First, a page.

What initially drew my attention to their site was their response to Christopher Leinberger's much-quoted article on the "death of the suburbs". Here's their central point:
Death of Suburbs?I'm not sure where they heard this before, though they seem to be implying a source of information already discredited by their readers. Unfortunately, Leinberger is not totally "anticipating" a residential wasteland. He bases his discussion on extensive observation of home pricing in different types of neighborhoods, on reported vandalism, and on comparative increases in crime in different areas. Apparently, this future is here.
Professor Leinberger anticipates a future where “large-lot suburban McMansions fall into disrepair and affluent buyers flock to walkable downtowns.” By 2025, suburbia will become “a residential wasteland.”
Where have we heard this before?
Sorry, Professor, but we will get over the high prices of energy, or we will adapt to them. But suburbs will not die, for this is where middle income families go to pursue the American Dream - a home with a backyard and nearby ball fields, places of worship, and other amenities. There’s less crime in the suburbs, less congestion, less polution, less . . . er, disease. And suburbs are more affordable than central cities. Much more affordable.
What an interesting statement: "we will get over the high prices of energy, or we will adapt to them". This is very insightful. At least it gives me insight into why there is so much push-back against energy efficient solutions to our situation. But there are two possible reasons for the optimism expressed in that statement:
- Trust in the certainty that technology will overcome the eventual depletion of fossil fuels; or
- Trust that the high prices of energy will go away, and we can continue as before with no change of lifestyle.
Our friends at the American Dream Coalition continue, "But suburbs will not die, for this is where middle income families go to pursue the American Dream - a home with a backyard..."
I have to admit it, though. Yesterday I was sitting on the deck having lunch, thinking of how I enjoy my back yard: its privacy, its leafy green shade, the squirrels, the birds, the bunnies. It would be hard to give up the traditional suburban back yard.
But at the same time, I think of Little Shop of Horrors, that quintessential high school musical, where the heroine Audrey poignantly expresses, in the song "Somewhere that's Green," her wish to fulfill the American suburban dream. She ends up consumed by the man-eating plant "Audrey II". Is this an allegory? Does it foreshadow how the American Dream has turned into the American Nightmare? Giant, twisting freeways, choking with endless lines, bumper-to-bumper, of "the greatest invention"?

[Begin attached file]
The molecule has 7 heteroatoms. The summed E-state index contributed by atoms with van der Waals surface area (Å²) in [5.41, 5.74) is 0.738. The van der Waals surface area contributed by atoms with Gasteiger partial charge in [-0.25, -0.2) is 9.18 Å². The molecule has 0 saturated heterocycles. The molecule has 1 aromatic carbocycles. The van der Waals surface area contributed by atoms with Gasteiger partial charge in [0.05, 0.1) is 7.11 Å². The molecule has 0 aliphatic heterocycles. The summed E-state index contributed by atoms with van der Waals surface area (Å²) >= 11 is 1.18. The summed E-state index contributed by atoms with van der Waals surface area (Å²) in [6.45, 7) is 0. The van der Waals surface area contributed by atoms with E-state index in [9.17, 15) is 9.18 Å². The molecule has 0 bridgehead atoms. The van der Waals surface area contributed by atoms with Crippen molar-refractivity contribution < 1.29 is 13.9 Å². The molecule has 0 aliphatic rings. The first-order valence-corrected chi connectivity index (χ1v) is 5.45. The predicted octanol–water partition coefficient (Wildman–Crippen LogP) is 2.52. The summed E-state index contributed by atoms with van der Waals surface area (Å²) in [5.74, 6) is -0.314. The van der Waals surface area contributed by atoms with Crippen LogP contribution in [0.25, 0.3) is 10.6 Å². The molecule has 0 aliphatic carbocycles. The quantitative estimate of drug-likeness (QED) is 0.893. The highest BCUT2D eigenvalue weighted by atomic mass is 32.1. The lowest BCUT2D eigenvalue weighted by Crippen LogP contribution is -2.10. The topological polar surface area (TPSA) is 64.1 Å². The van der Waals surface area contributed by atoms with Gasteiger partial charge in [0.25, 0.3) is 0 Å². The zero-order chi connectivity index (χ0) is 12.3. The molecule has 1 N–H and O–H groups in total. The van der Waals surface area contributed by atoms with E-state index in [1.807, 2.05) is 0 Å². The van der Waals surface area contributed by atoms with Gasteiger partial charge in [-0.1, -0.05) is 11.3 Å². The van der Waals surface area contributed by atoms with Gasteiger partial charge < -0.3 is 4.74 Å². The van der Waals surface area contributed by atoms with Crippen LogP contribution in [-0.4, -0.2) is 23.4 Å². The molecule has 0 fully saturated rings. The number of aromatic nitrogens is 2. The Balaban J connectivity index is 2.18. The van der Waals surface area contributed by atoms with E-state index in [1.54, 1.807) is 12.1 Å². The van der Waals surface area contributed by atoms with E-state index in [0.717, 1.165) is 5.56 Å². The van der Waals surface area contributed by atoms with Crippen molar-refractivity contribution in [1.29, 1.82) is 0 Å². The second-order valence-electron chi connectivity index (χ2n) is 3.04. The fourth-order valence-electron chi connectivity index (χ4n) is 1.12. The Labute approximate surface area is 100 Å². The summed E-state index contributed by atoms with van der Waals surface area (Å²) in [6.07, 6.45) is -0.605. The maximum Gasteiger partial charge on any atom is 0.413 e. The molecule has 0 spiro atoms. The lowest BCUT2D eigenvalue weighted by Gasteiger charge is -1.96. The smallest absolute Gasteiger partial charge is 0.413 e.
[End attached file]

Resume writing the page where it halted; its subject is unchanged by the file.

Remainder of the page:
Continuing that thought, our friends write, "a home with a backyard and nearby ball fields, places of worship, and other amenities." The backyard may be nearby, but almost invariably the ball fields, places of worship, and other amenities are not nearby enough to walk. Every place worth going to is only accessible by car.
I have nothing against cars. I don't hate them - one blogger once accused me of hating cars. But I do hate having no realistic choice other than cars. They consume an unreasonable proportion of people's time and money. People who can't afford a car are locked out of the American dream.
"There’s less crime in the suburbs, less congestion, less pollution, less . . . er, disease. And suburbs are more affordable than central cities. Much more affordable." Query: If suburbs are so much more affordable, why are central cities inhabited by the poor people (disease-ridden criminals!)? That sentence in itself is worth a couple of blog entries dealing with the outdated perceptions and the covert racism. Suburbs are only more affordable if you ignore transportation costs. Clearly, whoever wrote that statement doesn't want us to think clearly.
Also, suburbs are afflicted with one of the greatest epidemics of our time: obesity. Obesity is linked with blood pressure problems, heart disease, diabetes, and who knows how many other conditions. It is brought on by unhealthy aspects of the suburban life: over-dependence on cars, riding-mowers, leaf blowers, snow blowers, over-indulgence in fatty foods, beer, and video games.
If we are not to end up consumed by the American dream, we had better start thinking seriously about what this dream means. And no more ostrich thinking, please.